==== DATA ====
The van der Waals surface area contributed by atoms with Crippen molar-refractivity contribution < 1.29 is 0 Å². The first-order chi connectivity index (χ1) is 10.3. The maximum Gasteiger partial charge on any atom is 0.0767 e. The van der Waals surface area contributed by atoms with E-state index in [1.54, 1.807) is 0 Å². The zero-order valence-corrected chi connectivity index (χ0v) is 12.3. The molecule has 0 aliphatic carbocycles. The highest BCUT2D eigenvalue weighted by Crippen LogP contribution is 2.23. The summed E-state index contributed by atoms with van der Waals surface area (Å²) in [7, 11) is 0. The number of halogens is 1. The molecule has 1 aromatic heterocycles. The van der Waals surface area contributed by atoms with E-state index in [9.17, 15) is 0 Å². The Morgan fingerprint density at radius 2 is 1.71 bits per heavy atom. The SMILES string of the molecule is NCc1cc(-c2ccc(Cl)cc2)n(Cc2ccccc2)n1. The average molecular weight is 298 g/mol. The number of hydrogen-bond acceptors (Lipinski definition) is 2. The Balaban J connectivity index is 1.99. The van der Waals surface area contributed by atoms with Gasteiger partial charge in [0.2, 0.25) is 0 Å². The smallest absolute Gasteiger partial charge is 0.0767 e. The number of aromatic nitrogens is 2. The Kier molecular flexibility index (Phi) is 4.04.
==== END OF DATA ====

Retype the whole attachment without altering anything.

The van der Waals surface area contributed by atoms with Crippen molar-refractivity contribution < 1.29 is 0 Å². The first-order chi connectivity index (χ1) is 10.3. The maximum Gasteiger partial charge on any atom is 0.0767 e. The van der Waals surface area contributed by atoms with E-state index in [1.54, 1.807) is 0 Å². The zero-order valence-corrected chi connectivity index (χ0v) is 12.3. The molecule has 0 aliphatic carbocycles. The highest BCUT2D eigenvalue weighted by Crippen LogP contribution is 2.23. The summed E-state index contributed by atoms with van der Waals surface area (Å²) in [7, 11) is 0. The number of halogens is 1. The molecule has 1 aromatic heterocycles. The van der Waals surface area contributed by atoms with E-state index in [9.17, 15) is 0 Å². The Morgan fingerprint density at radius 2 is 1.71 bits per heavy atom. The SMILES string of the molecule is NCc1cc(-c2ccc(Cl)cc2)n(Cc2ccccc2)n1. The average molecular weight is 298 g/mol. The number of hydrogen-bond acceptors (Lipinski definition) is 2. The Balaban J connectivity index is 1.99. The van der Waals surface area contributed by atoms with Gasteiger partial charge in [0.2, 0.25) is 0 Å². The smallest absolute Gasteiger partial charge is 0.0767 e. The number of aromatic nitrogens is 2. The Kier molecular flexibility index (Phi) is 4.04.